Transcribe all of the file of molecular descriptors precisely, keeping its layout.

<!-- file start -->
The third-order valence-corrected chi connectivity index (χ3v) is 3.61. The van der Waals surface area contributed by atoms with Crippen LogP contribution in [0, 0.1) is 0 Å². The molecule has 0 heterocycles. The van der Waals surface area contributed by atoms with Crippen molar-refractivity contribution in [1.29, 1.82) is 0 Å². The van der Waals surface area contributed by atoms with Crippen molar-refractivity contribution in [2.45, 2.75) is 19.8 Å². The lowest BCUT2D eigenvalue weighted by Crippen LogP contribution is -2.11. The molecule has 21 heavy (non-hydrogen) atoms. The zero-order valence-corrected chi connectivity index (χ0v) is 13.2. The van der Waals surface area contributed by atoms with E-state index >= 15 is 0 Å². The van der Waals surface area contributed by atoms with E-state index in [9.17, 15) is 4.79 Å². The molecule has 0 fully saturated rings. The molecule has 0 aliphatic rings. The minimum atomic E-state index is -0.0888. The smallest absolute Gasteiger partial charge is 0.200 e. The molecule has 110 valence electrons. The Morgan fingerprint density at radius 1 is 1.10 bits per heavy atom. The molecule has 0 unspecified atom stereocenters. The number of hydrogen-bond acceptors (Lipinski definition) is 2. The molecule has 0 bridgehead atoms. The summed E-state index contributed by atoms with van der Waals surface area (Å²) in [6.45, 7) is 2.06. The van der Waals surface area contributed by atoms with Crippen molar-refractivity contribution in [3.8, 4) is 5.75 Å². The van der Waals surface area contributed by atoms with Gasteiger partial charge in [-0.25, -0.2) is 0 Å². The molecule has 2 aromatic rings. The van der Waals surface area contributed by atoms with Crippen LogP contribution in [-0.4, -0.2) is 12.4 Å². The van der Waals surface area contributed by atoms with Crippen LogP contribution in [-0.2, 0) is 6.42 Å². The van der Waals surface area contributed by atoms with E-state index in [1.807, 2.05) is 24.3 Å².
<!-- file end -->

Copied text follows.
The third-order valence-corrected chi connectivity index (χ3v) is 3.61. The van der Waals surface area contributed by atoms with Crippen LogP contribution in [0, 0.1) is 0 Å². The molecule has 0 heterocycles. The van der Waals surface area contributed by atoms with Crippen molar-refractivity contribution in [1.29, 1.82) is 0 Å². The van der Waals surface area contributed by atoms with Crippen molar-refractivity contribution in [2.45, 2.75) is 19.8 Å². The lowest BCUT2D eigenvalue weighted by Crippen LogP contribution is -2.11. The molecule has 21 heavy (non-hydrogen) atoms. The zero-order valence-corrected chi connectivity index (χ0v) is 13.2. The van der Waals surface area contributed by atoms with E-state index >= 15 is 0 Å². The van der Waals surface area contributed by atoms with E-state index in [9.17, 15) is 4.79 Å². The molecule has 0 fully saturated rings. The molecule has 0 aliphatic rings. The minimum atomic E-state index is -0.0888. The smallest absolute Gasteiger partial charge is 0.200 e. The molecule has 110 valence electrons. The Morgan fingerprint density at radius 1 is 1.10 bits per heavy atom. The molecule has 0 unspecified atom stereocenters. The number of hydrogen-bond acceptors (Lipinski definition) is 2. The molecule has 0 bridgehead atoms. The summed E-state index contributed by atoms with van der Waals surface area (Å²) in [6.45, 7) is 2.06. The van der Waals surface area contributed by atoms with Crippen molar-refractivity contribution in [3.8, 4) is 5.75 Å². The van der Waals surface area contributed by atoms with Gasteiger partial charge in [-0.25, -0.2) is 0 Å². The molecule has 2 aromatic rings. The van der Waals surface area contributed by atoms with Crippen LogP contribution in [-0.4, -0.2) is 12.4 Å². The van der Waals surface area contributed by atoms with Crippen LogP contribution in [-0.2, 0) is 6.42 Å². The van der Waals surface area contributed by atoms with E-state index in [1.807, 2.05) is 24.3 Å².